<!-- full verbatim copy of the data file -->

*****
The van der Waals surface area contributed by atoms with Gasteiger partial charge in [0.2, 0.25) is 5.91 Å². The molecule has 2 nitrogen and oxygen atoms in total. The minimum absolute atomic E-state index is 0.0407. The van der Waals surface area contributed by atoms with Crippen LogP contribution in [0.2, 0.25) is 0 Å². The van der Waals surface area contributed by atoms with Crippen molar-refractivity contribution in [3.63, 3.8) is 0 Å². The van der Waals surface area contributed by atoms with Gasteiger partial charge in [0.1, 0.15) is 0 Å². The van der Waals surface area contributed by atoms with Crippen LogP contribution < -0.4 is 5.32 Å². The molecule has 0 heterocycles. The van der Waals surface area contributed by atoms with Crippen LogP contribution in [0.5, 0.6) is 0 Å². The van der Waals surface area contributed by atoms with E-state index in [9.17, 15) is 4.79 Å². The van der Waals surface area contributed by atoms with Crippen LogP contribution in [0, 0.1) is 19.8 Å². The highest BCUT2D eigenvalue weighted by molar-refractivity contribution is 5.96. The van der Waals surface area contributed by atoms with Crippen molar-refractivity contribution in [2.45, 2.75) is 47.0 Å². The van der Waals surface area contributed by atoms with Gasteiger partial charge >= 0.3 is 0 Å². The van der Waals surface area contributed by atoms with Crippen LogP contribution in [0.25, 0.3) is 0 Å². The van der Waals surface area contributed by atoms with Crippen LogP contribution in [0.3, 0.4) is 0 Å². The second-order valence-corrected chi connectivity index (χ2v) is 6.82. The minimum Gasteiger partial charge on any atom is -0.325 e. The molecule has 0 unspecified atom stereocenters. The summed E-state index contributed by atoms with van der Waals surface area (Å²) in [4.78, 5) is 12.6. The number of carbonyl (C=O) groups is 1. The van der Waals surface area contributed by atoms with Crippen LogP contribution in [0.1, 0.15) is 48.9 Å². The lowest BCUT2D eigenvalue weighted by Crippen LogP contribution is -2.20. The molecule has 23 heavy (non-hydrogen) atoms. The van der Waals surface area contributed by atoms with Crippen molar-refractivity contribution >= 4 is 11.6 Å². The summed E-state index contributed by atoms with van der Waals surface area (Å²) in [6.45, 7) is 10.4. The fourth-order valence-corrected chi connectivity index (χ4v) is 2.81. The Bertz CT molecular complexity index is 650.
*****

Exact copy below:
The van der Waals surface area contributed by atoms with Gasteiger partial charge in [0.2, 0.25) is 5.91 Å². The molecule has 2 nitrogen and oxygen atoms in total. The minimum absolute atomic E-state index is 0.0407. The van der Waals surface area contributed by atoms with Crippen LogP contribution in [0.2, 0.25) is 0 Å². The van der Waals surface area contributed by atoms with Crippen molar-refractivity contribution in [3.63, 3.8) is 0 Å². The van der Waals surface area contributed by atoms with Gasteiger partial charge in [0.1, 0.15) is 0 Å². The van der Waals surface area contributed by atoms with Crippen LogP contribution < -0.4 is 5.32 Å². The molecule has 0 heterocycles. The van der Waals surface area contributed by atoms with Crippen LogP contribution in [0.5, 0.6) is 0 Å². The van der Waals surface area contributed by atoms with E-state index in [9.17, 15) is 4.79 Å². The van der Waals surface area contributed by atoms with Crippen LogP contribution in [0, 0.1) is 19.8 Å². The highest BCUT2D eigenvalue weighted by molar-refractivity contribution is 5.96. The van der Waals surface area contributed by atoms with Crippen molar-refractivity contribution in [2.45, 2.75) is 47.0 Å². The van der Waals surface area contributed by atoms with Gasteiger partial charge >= 0.3 is 0 Å². The van der Waals surface area contributed by atoms with Crippen LogP contribution in [0.25, 0.3) is 0 Å². The van der Waals surface area contributed by atoms with Crippen LogP contribution in [0.3, 0.4) is 0 Å². The second-order valence-corrected chi connectivity index (χ2v) is 6.82. The minimum Gasteiger partial charge on any atom is -0.325 e. The molecule has 0 unspecified atom stereocenters. The summed E-state index contributed by atoms with van der Waals surface area (Å²) in [4.78, 5) is 12.6. The number of carbonyl (C=O) groups is 1. The van der Waals surface area contributed by atoms with Crippen LogP contribution in [0.1, 0.15) is 48.9 Å². The lowest BCUT2D eigenvalue weighted by Crippen LogP contribution is -2.20. The molecule has 23 heavy (non-hydrogen) atoms. The van der Waals surface area contributed by atoms with Crippen molar-refractivity contribution >= 4 is 11.6 Å². The summed E-state index contributed by atoms with van der Waals surface area (Å²) in [6.45, 7) is 10.4. The fourth-order valence-corrected chi connectivity index (χ4v) is 2.81. The Bertz CT molecular complexity index is 650.